In the budget speech, the minister of finance remarked “Minister Mantashe (Minister of Energy) and I have agreed that a review of all aspects of the fuel price is needed. Our teams have already begun to engage on this critical work”. While it is good and well that the relevant ministers are aware of the eminent collaborative efforts required, to what extent has that translated to the effective management of fuel prices? Let us have a look at the evolution of the fuel price structure.

The BFP, at 62% (R15) is currently the biggest component of the fuel price. The same was sitting at 46% (R9,7) in February. This has largely been driven by an increase in oil prices (32%) in that same period. This, coupled with a weak and volatile rand has resulted in a 55% (R5) increase in the BFP. Given that South Africa is a net importer of fuel, the economy has had to suffer the fate of any price taker.  Most of the increase has been passed on to the end consumer (business and households).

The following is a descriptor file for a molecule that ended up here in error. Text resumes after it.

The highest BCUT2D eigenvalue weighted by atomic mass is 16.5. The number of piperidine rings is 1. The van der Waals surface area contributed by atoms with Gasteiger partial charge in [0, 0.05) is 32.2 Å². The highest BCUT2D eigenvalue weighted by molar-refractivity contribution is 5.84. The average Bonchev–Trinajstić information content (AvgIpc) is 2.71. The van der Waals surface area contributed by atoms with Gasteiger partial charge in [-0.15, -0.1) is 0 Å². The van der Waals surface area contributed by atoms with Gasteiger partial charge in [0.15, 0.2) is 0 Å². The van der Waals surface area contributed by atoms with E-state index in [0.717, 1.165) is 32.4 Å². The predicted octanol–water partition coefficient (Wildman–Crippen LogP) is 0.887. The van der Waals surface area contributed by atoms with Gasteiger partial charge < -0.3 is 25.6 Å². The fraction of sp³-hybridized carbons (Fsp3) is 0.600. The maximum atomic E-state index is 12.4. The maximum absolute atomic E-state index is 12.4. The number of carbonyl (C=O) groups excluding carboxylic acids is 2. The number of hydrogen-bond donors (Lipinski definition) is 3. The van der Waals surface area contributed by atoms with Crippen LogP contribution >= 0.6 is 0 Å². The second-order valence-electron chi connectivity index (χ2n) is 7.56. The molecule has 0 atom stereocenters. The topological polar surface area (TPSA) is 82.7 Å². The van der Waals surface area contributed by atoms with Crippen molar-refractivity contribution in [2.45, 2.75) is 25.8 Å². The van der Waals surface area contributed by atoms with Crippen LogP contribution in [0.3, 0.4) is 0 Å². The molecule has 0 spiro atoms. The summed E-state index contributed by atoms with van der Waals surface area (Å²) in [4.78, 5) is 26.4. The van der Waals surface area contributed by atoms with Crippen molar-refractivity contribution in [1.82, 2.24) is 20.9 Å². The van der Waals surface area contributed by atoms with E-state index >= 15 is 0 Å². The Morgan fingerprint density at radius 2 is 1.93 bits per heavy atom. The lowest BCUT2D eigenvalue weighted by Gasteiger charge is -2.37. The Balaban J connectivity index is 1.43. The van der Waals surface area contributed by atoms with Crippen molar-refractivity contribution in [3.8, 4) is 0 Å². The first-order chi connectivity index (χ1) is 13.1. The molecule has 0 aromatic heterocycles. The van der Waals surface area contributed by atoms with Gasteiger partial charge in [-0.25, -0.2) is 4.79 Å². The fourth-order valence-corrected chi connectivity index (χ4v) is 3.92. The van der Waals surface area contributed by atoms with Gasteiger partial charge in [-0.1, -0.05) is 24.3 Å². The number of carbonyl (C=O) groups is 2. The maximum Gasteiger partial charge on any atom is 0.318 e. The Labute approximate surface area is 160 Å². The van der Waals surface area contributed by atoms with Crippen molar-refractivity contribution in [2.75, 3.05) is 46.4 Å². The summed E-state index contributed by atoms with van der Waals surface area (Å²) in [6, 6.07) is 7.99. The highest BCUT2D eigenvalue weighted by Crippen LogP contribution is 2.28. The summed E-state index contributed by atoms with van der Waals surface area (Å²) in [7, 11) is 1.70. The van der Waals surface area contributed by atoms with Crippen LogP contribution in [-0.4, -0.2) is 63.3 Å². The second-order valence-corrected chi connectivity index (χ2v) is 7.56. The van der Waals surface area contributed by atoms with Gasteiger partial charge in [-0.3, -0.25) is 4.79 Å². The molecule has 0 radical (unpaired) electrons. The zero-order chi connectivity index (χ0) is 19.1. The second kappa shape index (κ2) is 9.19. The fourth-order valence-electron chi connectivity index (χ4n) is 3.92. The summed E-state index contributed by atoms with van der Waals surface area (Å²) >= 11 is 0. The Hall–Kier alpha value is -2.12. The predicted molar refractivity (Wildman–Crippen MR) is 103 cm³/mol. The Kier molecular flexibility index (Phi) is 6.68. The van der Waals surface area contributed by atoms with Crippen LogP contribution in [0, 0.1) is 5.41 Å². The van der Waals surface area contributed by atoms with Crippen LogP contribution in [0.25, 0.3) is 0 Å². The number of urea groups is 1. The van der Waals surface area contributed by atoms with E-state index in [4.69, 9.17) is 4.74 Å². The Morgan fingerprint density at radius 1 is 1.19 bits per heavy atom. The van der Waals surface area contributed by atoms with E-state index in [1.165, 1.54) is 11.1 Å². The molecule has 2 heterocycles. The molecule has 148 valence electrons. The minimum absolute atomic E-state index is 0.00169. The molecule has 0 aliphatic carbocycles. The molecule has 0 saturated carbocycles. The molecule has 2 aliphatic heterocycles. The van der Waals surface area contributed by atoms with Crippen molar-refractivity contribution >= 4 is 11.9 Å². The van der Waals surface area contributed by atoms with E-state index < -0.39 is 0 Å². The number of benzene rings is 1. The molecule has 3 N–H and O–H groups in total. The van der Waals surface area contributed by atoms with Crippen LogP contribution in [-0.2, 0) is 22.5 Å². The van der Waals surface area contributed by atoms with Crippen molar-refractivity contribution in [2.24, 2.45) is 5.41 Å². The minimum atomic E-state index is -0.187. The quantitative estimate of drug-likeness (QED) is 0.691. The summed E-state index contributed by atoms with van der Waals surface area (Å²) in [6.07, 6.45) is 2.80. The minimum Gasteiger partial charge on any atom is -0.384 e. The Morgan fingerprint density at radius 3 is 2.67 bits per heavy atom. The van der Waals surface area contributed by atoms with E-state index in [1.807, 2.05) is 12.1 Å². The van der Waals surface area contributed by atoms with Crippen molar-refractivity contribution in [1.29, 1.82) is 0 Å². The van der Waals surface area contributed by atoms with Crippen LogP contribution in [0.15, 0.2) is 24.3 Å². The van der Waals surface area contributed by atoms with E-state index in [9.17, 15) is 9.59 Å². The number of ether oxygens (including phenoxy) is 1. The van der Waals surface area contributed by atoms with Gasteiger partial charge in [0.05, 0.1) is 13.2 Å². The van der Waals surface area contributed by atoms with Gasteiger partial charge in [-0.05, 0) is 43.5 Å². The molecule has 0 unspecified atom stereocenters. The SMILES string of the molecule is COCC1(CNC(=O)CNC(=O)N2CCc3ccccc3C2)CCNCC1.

The government implemented several interventions to lessen the burden of the increases on the consumers. In May 2022, the government lowered the fuel levy by R1,50/litre. This intervention is valid until 5 July 2022. Technically speaking we should therefore expect another R1,50 fuel increase in July, ceteris paribus. The Demand Side Management Levy (DSML) was also reduced from 10 cents to 0. While two other components (transport costs & slate levy) classified under levies increased by 25 cents, the net effect was a decrease of 12% (R1,35) in the tax and levies component. Further to this, the ministry of Finance has indicated exploring the possibility of removing the fuel levy and the road accident fund from the fuel price completely in hopes to recoup them in licence disc renewals. This would imply a R90 billion revenue collection loss hence the ministry may not move swiftly in that regard yet.

This begs the question, should there be a more direct, much more agile, and efficient way to address fuel price volatility and thereby ensure economic stability?  Is it time to design an optimal fuel price targeting model?